Internet Explorer 6 Cutbacks Continue

As the day draws nearer for Google Apps to drop Internet Explorer 6 support (March 1), other companies are following suit.

Internet Explorer 6 Sucks and Atlassian are the latest to kick IE6 to the curb. On Atlassian’s side, it was stated on the forums that IE6’s time is up as of the JIRA 4.2 launch date (Q3, 2010). As for, a mass e-mail was sent out to customers:

“Multiple security vulnerabilities in IE6 have been exploited over the years. The most recent attacks against Google, Yahoo, and other companies specifically targeted vulnerabilities easily accessible in IE6 but much more difficult to exploit in IE7 and IE8—leading the Microsoft Security Response Centre to recommend that users of IE6 upgrade to a newer version of Internet Explorer.

And, in case that wasn’t enough to hammer their point in: “Of all of our supported browsers, IE6 provides the slowest and least rewarding user experience for our customers.”

Moreover, it looks like social networking is getting in some punches as well--mainly Facebook, which recently publicly prompted its users to upgrade to newer versions of IE.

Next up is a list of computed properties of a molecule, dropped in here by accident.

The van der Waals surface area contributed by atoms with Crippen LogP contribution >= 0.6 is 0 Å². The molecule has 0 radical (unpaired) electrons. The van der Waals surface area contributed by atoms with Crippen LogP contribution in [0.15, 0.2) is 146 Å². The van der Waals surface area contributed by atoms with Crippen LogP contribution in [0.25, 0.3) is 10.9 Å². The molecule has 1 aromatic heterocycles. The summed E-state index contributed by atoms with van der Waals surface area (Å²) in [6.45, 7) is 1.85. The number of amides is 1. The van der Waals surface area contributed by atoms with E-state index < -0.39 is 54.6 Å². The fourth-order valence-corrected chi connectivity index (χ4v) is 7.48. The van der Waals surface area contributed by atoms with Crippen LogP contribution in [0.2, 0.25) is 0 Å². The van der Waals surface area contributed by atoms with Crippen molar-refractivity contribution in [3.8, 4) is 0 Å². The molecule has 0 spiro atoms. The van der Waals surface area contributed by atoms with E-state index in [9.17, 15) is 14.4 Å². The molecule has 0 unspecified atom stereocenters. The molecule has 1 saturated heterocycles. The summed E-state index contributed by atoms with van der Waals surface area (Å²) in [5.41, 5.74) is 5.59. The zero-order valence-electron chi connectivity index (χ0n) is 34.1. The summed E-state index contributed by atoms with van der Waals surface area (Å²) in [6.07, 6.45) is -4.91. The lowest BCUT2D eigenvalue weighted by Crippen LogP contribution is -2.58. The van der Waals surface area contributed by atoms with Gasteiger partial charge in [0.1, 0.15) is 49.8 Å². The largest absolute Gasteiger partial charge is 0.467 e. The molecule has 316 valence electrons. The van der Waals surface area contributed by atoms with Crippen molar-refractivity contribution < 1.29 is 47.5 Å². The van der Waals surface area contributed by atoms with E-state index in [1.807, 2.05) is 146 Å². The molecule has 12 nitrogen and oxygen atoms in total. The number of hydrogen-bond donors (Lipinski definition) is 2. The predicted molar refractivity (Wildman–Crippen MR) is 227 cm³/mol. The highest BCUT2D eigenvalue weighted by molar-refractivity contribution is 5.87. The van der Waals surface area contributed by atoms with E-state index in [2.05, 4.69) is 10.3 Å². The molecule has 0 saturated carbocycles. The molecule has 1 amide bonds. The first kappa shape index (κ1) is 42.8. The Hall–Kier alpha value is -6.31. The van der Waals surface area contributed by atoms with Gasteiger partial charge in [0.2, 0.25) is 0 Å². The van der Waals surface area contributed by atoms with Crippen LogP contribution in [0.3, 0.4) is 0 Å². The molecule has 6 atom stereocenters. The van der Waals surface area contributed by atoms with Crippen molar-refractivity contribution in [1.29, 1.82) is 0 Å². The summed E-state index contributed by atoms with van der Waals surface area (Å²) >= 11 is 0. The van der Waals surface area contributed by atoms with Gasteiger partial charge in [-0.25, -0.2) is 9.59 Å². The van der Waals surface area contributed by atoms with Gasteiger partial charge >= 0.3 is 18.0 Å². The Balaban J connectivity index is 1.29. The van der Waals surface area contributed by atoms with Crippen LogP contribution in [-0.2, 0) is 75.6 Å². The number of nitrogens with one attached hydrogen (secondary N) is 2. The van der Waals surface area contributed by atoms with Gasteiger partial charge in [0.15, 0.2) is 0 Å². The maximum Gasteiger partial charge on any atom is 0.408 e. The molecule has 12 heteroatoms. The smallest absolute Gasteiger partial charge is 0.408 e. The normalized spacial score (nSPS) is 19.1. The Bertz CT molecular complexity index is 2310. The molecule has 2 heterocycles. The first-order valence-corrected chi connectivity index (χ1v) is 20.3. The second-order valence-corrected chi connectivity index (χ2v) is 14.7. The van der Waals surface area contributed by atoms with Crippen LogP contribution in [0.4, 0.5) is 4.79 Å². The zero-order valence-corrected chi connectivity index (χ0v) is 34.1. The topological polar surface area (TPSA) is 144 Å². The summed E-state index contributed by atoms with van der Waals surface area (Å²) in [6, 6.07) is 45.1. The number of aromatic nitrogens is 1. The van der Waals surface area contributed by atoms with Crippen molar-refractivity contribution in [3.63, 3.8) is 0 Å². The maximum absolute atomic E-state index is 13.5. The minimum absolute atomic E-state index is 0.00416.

Not enough to convince you to make the switch? Here's a visual from the


As you can see, even though IE6 is floundering, IE8 isn't doing half bad. Wrote the research staff on the blog

Current data from the exo.repository shows a dramatic spike in IE 8.0 adoption, with over 70% of Windows XP systems - sampled from the's IT-centric community of nearly 23,000 registered sites - now running Microsoft's latest web browser. This compares to the less than 10% of XP systems that are still running the aging IE 6.0, and the roughly 20% who are stuck on the in-between version, IE 7.0.

Not that Simple

As we said before, unfortunately it's just not that easy for some folks to switch browsers. For larger organizations and companies, mass testing and deployment of a new browser can be extremely time-consuming and expensive. Also, Microsoft has shown no intention of dropping support early. 

"...we committed to supporting the IE included with Windows for the lifespan of the product," said IE's General Manager Dean Hachamovitch. "We keep our commitments. Many people expect what they originally got with their operating system to keep working whatever release cadence particular subsystems have."

But we still can't help but wonder--considering IE6's rapid decline, will Microsoft sing a different tune before 2014 when support for Windows XP is scheduled to end?